As a follow-up to the simple audio power meter described in , the author has developed a more sensitive version. In practice, you rarely use more than 1 watt of audio power in a normal living-room environment. The only time most people use more is at a party when they want to show how loud their stereo system is, in which case peaks of more than 10 W are not uncommon. With this circuit, the dual LED starts to light up green at around 0.1 watt into 8 ohms (0.2 watt into 4 ohms). Naturally, this depends on the specific type of LED that is used. Here it is essential to use a low-current type. The capacitor is first charged via D1 and then discharged via the green LED.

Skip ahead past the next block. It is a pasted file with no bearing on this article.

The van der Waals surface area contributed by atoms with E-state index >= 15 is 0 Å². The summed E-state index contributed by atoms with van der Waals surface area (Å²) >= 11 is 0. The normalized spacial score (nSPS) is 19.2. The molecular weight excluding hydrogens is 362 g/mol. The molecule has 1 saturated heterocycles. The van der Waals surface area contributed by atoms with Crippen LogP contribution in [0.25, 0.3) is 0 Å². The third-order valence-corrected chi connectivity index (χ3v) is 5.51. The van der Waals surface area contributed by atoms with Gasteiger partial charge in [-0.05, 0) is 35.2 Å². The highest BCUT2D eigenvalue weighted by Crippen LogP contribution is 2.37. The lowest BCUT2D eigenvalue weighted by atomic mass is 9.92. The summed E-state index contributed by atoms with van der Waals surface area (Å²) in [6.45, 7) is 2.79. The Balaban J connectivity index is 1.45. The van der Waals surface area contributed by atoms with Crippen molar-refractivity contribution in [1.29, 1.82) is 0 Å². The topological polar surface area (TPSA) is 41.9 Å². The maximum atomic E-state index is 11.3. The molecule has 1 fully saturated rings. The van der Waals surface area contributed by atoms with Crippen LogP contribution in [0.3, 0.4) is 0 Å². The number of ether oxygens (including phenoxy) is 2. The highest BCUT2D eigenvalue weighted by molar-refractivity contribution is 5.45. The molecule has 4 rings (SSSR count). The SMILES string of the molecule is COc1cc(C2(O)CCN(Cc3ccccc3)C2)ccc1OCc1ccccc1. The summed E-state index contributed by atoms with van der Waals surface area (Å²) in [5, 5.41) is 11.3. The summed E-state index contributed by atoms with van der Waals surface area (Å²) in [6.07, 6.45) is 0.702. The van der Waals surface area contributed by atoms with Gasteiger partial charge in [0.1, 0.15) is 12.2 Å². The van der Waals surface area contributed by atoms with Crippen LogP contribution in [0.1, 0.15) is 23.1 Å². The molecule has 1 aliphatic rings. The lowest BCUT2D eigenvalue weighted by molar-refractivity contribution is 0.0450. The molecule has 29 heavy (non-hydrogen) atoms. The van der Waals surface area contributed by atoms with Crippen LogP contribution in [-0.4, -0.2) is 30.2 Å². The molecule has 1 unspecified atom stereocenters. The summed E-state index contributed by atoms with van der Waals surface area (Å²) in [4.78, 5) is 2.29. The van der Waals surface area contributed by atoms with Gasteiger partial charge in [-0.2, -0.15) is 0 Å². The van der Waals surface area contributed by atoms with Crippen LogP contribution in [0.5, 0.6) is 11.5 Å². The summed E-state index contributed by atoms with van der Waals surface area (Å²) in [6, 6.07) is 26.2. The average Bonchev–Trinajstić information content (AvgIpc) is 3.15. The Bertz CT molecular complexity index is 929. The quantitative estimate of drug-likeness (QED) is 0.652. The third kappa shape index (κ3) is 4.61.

This voltage-doubler effect via the green LED. This voltage-doubler effect level of 1 watt, the transistor limits the current through the green LED and the red LED conducts enough to produce an orange hue. The red color predominates above 5 watts. Of course, you can also use two separate, ‘normal’ LEDs. However, this arrangement cannot generate an orange hue. For any testing that may be necessary, you should use a generator with a DC-coupled output. If there is a capacitor in the output path, it can cause misleading results.